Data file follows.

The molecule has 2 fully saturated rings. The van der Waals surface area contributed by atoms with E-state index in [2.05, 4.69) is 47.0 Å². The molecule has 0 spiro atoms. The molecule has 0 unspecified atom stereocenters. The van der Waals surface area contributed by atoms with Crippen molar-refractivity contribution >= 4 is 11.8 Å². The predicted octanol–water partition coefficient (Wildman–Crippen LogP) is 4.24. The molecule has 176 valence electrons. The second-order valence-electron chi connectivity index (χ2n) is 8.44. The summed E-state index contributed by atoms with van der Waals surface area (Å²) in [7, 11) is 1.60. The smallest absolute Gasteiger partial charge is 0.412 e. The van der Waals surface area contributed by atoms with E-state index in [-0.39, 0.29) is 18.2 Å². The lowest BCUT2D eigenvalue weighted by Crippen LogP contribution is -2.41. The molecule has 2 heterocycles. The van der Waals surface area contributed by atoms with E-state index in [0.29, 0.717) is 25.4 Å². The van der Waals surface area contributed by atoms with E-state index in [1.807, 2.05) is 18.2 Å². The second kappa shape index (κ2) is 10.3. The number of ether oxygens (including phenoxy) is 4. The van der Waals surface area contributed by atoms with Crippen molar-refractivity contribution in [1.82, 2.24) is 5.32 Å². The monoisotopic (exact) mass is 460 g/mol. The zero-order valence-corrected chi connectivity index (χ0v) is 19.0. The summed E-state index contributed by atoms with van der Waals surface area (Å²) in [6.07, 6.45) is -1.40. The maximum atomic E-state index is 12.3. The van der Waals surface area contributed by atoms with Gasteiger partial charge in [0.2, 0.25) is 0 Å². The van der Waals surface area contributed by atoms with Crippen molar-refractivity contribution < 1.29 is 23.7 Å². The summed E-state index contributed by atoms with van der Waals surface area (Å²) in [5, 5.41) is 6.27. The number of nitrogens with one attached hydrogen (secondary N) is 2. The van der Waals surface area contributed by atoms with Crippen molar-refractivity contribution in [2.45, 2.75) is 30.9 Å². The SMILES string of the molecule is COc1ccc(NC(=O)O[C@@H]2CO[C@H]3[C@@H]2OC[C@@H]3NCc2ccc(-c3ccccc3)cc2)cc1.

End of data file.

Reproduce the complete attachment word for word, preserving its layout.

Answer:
The molecule has 2 fully saturated rings. The van der Waals surface area contributed by atoms with E-state index in [2.05, 4.69) is 47.0 Å². The molecule has 0 spiro atoms. The molecule has 0 unspecified atom stereocenters. The van der Waals surface area contributed by atoms with Crippen molar-refractivity contribution >= 4 is 11.8 Å². The predicted octanol–water partition coefficient (Wildman–Crippen LogP) is 4.24. The molecule has 176 valence electrons. The second-order valence-electron chi connectivity index (χ2n) is 8.44. The summed E-state index contributed by atoms with van der Waals surface area (Å²) in [7, 11) is 1.60. The smallest absolute Gasteiger partial charge is 0.412 e. The van der Waals surface area contributed by atoms with E-state index in [-0.39, 0.29) is 18.2 Å². The lowest BCUT2D eigenvalue weighted by Crippen LogP contribution is -2.41. The molecule has 2 heterocycles. The van der Waals surface area contributed by atoms with E-state index in [0.29, 0.717) is 25.4 Å². The van der Waals surface area contributed by atoms with E-state index in [1.807, 2.05) is 18.2 Å². The second kappa shape index (κ2) is 10.3. The number of ether oxygens (including phenoxy) is 4. The van der Waals surface area contributed by atoms with Crippen molar-refractivity contribution in [1.82, 2.24) is 5.32 Å². The monoisotopic (exact) mass is 460 g/mol. The zero-order valence-corrected chi connectivity index (χ0v) is 19.0. The summed E-state index contributed by atoms with van der Waals surface area (Å²) in [6.07, 6.45) is -1.40. The maximum atomic E-state index is 12.3. The van der Waals surface area contributed by atoms with Gasteiger partial charge in [0.2, 0.25) is 0 Å². The van der Waals surface area contributed by atoms with Crippen molar-refractivity contribution < 1.29 is 23.7 Å². The summed E-state index contributed by atoms with van der Waals surface area (Å²) in [5, 5.41) is 6.27. The number of nitrogens with one attached hydrogen (secondary N) is 2. The van der Waals surface area contributed by atoms with Crippen molar-refractivity contribution in [2.45, 2.75) is 30.9 Å². The SMILES string of the molecule is COc1ccc(NC(=O)O[C@@H]2CO[C@H]3[C@@H]2OC[C@@H]3NCc2ccc(-c3ccccc3)cc2)cc1.